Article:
Most notably on the opera stage, but in other high-cultural venues as well, it isn’t uncommon to update canonical works to the modern day, at least in terms of such externalities as mise-en-scene, costumes etc. Take, for instance, a towering masterwork with which most people over 50 have some familiarity and most of those below that age probably none. It’s the epic in which the narrator, having midway in the journey of his life found himself in a dark wood where the direct path was lost, is taken on a journey through the afterlife that starts in Hell and terminates in the Empyrean. Yesterday I had an experience that could well provide the basis for a transference of the great poem from the 14th to the 21st Century.
In my version, that narrator encounters a guide who promises to show him all eternity, but being a very postmodern positivist, urges that they start at the very lowest circle of Hell, after which things can only get better. And so the narrator is taken to a strange place, noisome and noisy, surrounded by odd shapes, many seeming to be little more that splotches of paint and clumps of plastic randomly dispersed. Among these aimlessly weaves a packed throng of confused beings of hideous dress and aspect, sending up a wailing babel of many tongues. The narrator, his agoraphobia and aural and visual sensitivities challenged to the boiling/breaking point, inquires of his guide: “What is this horrible place? It is the worst I have ever seen! I can hardly bear it!” His guide smiles: ‘It is the summit of this age’s culture,” he replies. “This is the Museum of Modern Art during Christmas Week.”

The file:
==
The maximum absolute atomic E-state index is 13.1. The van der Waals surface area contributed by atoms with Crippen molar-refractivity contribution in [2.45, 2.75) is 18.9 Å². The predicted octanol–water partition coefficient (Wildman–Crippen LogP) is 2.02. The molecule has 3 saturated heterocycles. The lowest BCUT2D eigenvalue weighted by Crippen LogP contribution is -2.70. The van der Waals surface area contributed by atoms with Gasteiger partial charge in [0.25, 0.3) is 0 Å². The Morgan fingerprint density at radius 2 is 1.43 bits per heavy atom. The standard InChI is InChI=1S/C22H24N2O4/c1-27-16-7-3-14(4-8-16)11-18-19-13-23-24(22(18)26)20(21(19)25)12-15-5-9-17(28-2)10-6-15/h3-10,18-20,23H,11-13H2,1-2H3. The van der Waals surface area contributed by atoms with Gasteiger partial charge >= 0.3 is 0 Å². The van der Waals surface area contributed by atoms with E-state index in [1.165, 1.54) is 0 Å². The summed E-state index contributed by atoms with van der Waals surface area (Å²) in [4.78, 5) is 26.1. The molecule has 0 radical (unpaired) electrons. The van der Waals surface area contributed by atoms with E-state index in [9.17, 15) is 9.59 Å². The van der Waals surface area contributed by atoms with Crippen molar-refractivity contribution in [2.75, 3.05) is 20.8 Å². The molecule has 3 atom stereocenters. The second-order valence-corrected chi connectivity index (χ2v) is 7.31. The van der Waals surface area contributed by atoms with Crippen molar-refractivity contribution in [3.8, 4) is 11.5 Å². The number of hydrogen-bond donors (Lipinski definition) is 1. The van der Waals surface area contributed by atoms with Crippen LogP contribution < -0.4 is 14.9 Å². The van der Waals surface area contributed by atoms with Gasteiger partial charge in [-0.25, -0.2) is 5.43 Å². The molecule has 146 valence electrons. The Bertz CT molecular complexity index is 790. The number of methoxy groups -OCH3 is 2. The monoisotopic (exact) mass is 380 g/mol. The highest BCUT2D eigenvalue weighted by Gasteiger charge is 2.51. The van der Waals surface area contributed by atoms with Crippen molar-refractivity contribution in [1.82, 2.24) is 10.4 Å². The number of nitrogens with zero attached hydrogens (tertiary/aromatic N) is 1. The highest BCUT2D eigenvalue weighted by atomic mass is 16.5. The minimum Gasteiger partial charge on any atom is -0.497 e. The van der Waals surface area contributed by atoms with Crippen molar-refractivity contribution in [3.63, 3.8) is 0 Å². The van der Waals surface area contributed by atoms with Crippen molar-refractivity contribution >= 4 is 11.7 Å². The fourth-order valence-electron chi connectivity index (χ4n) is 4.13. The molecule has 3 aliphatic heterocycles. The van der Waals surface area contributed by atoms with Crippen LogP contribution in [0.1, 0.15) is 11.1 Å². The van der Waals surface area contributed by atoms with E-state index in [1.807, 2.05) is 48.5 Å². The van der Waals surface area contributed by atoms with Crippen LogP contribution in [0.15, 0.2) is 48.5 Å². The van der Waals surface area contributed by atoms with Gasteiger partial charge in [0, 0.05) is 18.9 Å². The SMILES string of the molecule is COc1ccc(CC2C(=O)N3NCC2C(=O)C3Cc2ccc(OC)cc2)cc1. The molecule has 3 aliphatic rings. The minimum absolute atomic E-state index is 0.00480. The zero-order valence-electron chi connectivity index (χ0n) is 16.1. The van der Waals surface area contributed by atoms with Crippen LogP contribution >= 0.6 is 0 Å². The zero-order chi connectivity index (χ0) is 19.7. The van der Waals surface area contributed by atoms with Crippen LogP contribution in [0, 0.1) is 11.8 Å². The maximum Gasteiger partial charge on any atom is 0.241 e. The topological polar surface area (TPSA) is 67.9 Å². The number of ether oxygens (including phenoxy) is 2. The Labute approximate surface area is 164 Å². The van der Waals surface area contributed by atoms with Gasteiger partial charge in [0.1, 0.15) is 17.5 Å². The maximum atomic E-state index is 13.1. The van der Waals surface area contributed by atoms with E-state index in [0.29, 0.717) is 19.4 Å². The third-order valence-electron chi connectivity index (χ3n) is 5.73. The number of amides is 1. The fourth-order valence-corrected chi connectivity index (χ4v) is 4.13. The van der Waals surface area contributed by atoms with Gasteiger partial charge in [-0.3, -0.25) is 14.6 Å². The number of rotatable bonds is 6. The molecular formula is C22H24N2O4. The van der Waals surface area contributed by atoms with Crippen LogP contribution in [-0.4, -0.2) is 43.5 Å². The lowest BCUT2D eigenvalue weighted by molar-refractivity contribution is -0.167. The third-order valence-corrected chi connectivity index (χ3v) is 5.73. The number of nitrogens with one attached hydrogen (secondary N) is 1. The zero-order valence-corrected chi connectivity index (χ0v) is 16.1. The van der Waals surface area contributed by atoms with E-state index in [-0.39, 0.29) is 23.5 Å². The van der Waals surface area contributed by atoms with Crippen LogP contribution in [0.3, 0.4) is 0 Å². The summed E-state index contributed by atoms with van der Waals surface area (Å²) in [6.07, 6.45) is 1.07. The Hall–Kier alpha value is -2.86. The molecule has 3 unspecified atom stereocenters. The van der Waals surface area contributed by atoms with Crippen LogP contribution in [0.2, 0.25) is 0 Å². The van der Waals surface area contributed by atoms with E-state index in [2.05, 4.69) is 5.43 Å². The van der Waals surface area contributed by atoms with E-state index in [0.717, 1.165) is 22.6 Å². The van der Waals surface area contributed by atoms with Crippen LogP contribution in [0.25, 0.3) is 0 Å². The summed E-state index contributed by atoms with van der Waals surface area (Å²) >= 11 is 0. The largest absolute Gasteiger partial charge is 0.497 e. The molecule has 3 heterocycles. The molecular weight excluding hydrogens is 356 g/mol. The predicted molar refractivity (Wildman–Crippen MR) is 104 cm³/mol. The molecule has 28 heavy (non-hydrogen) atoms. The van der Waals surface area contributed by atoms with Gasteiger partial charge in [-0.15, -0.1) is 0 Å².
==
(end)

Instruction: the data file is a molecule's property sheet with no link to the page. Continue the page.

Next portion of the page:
“Well, if it is,” the narrator exclaims, “I say the hell with it, no pun intended,” and with that he abandons his guide, rushes out of the dire place, and races back through the woods to Rimini, where he gets a job as a barista.
And that is that.
1.Now – to the day’s serious business, here’s David Pryce Jones on the current state of Brexit and EU affairs. He’s writing in The New Criterion, a magazine that lovers of best culture must read for Karen Wilkin, Marco Grassi, Kyle Smith and Jay Nordlinger, but which, in its political pages, is showing signs, post-Trump, of reverting to the right-wing looniness that characterized it back in the days of its Founder Hilton Kramer. That said, I feel Pryce Jones’s point is well taken: “Nationalism is heating everywhere to a temperature already close to explosion. In the absence of any known cure, this [atient (the EU) must either recover miraculously or die. The watchers at the bedside do not know what is to be hoped for, or to be feared.
“Would-be doctors are coming off badly. One of the foremost among them is President Obama, who flew in to advise the British that in a referendum then about to occur, they should vote to stay within the European Union. The vote to leave, Brexit for short, exposed him as an airhead without influence or the prestige due to his office.”
2.Totally agree: http://nypost.com/2016/12/27/12-reasons-i-hate-eating-out-in-new-york/ I would footnote Cuozzo’s diatribe with the famous remark by Ernest Thesiger. Returning to London from the Western Front in 1916, he was asked what it was like in the trenches. “My dears,” he replied, “the noise! And the people!”